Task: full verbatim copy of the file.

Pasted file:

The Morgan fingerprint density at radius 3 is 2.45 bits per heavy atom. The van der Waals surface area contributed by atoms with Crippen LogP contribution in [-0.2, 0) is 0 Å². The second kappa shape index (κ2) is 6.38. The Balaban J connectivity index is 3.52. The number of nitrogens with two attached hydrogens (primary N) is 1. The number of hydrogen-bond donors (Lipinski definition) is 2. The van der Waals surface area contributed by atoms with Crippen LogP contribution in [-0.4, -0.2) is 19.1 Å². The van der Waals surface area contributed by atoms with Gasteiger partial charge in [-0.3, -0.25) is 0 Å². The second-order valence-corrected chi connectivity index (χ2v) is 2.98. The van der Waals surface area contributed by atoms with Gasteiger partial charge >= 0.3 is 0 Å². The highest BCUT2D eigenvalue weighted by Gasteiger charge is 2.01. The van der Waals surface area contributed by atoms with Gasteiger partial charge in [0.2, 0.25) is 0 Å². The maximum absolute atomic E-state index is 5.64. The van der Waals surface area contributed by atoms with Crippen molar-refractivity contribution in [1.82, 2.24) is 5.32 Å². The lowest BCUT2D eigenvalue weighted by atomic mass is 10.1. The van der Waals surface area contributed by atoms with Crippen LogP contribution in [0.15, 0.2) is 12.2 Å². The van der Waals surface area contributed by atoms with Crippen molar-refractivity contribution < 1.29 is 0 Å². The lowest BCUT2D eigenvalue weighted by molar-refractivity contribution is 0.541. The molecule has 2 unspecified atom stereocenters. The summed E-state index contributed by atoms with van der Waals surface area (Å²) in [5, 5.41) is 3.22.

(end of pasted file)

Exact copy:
The Morgan fingerprint density at radius 3 is 2.45 bits per heavy atom. The van der Waals surface area contributed by atoms with Crippen LogP contribution in [-0.2, 0) is 0 Å². The second kappa shape index (κ2) is 6.38. The Balaban J connectivity index is 3.52. The number of nitrogens with two attached hydrogens (primary N) is 1. The number of hydrogen-bond donors (Lipinski definition) is 2. The van der Waals surface area contributed by atoms with Crippen LogP contribution in [-0.4, -0.2) is 19.1 Å². The van der Waals surface area contributed by atoms with Gasteiger partial charge in [-0.3, -0.25) is 0 Å². The second-order valence-corrected chi connectivity index (χ2v) is 2.98. The van der Waals surface area contributed by atoms with Gasteiger partial charge >= 0.3 is 0 Å². The highest BCUT2D eigenvalue weighted by Gasteiger charge is 2.01. The van der Waals surface area contributed by atoms with Gasteiger partial charge in [0.2, 0.25) is 0 Å². The maximum absolute atomic E-state index is 5.64. The van der Waals surface area contributed by atoms with Crippen molar-refractivity contribution in [1.82, 2.24) is 5.32 Å². The lowest BCUT2D eigenvalue weighted by atomic mass is 10.1. The van der Waals surface area contributed by atoms with Crippen LogP contribution in [0.15, 0.2) is 12.2 Å². The van der Waals surface area contributed by atoms with Crippen molar-refractivity contribution < 1.29 is 0 Å². The lowest BCUT2D eigenvalue weighted by molar-refractivity contribution is 0.541. The molecule has 2 unspecified atom stereocenters. The summed E-state index contributed by atoms with van der Waals surface area (Å²) in [5, 5.41) is 3.22.